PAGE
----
Figure 3. Implementation of RTRDes in the village

Source: Data has been processed by the authors

In the process of drafting, mentoring plays an important role, especially assistance from parties outside the village who understand the substance or how to prepare the RTRDes. There are still many human resources in the village who do not understand how to make maps and others, so the role of external parties is significant in this preparation process. Then the preparation process will not be successful without facilitation from the village government. The village government, aware of the importance of the RTRDes for their village, will fully support the drafting process physically and non-physically. In preparing the RTRDes, coordination with various parties is needed for the results of the RTRDes that are useful and do not cause conflicts in the future. Coordination can be with local governments, neighboring villages, and others.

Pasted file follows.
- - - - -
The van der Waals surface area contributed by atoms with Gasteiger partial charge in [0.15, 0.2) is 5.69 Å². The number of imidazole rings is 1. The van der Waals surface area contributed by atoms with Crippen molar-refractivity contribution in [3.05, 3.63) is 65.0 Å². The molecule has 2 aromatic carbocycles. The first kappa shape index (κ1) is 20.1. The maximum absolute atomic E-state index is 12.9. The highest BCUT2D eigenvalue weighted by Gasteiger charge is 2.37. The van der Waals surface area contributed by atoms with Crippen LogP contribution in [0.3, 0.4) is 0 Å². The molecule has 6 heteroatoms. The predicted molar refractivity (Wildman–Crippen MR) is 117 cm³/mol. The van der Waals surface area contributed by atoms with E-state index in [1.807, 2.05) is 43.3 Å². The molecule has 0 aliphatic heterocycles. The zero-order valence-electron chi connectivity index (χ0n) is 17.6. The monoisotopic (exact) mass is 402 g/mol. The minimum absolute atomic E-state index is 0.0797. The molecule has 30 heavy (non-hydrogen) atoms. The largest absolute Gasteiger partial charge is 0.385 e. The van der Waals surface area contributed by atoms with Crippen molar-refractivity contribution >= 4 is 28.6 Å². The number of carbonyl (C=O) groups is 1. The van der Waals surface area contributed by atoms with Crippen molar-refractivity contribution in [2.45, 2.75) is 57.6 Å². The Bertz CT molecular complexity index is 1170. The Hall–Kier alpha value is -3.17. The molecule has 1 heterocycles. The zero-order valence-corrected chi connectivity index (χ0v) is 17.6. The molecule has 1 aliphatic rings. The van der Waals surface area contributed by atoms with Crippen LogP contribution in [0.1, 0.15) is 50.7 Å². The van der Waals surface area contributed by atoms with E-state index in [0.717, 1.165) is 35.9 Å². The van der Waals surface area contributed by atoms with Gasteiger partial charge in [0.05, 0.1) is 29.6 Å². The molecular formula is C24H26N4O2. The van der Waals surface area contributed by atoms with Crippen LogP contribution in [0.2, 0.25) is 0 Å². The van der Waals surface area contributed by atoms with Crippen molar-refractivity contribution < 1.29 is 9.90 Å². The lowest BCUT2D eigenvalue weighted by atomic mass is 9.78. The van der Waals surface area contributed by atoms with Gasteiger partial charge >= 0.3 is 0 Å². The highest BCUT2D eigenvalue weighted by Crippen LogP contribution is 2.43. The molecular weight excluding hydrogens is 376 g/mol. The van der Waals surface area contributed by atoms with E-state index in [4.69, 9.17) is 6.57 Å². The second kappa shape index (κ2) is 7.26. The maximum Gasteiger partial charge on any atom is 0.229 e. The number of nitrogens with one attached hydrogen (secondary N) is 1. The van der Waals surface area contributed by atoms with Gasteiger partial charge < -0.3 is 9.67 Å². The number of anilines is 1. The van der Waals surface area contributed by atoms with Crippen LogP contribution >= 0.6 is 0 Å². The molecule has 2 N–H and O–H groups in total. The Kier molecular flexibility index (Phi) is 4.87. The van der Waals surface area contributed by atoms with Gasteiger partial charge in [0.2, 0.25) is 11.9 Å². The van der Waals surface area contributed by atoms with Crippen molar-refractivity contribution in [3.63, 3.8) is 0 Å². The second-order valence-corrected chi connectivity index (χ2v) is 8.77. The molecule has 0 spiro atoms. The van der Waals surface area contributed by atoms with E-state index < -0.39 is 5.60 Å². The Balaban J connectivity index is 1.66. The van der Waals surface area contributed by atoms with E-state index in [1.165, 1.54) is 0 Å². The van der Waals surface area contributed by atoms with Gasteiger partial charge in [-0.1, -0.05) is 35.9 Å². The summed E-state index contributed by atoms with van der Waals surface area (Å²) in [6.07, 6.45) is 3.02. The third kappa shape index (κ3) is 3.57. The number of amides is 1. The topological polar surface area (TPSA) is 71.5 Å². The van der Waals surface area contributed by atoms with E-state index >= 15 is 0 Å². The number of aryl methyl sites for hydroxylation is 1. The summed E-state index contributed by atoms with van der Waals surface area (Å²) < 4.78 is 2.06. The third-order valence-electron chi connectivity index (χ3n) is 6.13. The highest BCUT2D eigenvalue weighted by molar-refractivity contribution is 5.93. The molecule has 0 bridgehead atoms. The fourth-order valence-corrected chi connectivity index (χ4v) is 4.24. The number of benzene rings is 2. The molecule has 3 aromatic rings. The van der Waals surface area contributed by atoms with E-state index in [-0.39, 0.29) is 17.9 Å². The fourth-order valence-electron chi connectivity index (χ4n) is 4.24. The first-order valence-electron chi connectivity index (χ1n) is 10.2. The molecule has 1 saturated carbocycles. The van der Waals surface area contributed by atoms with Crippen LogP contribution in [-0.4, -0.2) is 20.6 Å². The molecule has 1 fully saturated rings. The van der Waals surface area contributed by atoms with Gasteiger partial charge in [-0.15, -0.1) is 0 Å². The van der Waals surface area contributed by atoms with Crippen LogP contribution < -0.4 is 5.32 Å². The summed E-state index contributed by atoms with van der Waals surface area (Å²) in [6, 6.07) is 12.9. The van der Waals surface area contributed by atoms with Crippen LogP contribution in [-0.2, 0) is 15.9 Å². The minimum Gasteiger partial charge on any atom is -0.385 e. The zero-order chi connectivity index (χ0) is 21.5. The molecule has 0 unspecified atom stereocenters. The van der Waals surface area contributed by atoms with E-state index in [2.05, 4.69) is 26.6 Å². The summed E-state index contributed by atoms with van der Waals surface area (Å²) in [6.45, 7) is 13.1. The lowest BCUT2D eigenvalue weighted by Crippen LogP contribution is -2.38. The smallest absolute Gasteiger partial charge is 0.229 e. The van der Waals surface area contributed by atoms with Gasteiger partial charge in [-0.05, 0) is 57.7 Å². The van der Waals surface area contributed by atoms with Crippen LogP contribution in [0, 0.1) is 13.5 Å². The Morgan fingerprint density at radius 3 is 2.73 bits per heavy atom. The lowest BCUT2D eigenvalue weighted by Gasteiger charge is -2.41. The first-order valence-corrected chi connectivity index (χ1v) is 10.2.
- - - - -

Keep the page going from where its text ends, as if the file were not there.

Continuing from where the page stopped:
The results of the preparation of the RTRDes need legal legalization; it can be used as a guide and reference for the village. This legalization requires the role of the central government and local governments in issuing regulations and policies related to the preparation of the RTRDes. The impact of the RTRDes will be felt when the village begins developing a development plan. The RPJMDes becomes the basis for adoption and application in preparing the RPJMDes. Villages can find out a portrait of the condition of their village as a whole through the RTRDes so that planning related to social, economic, and environmental can be achieved by the village and accelerate the village to achieve the SDG's Village targets.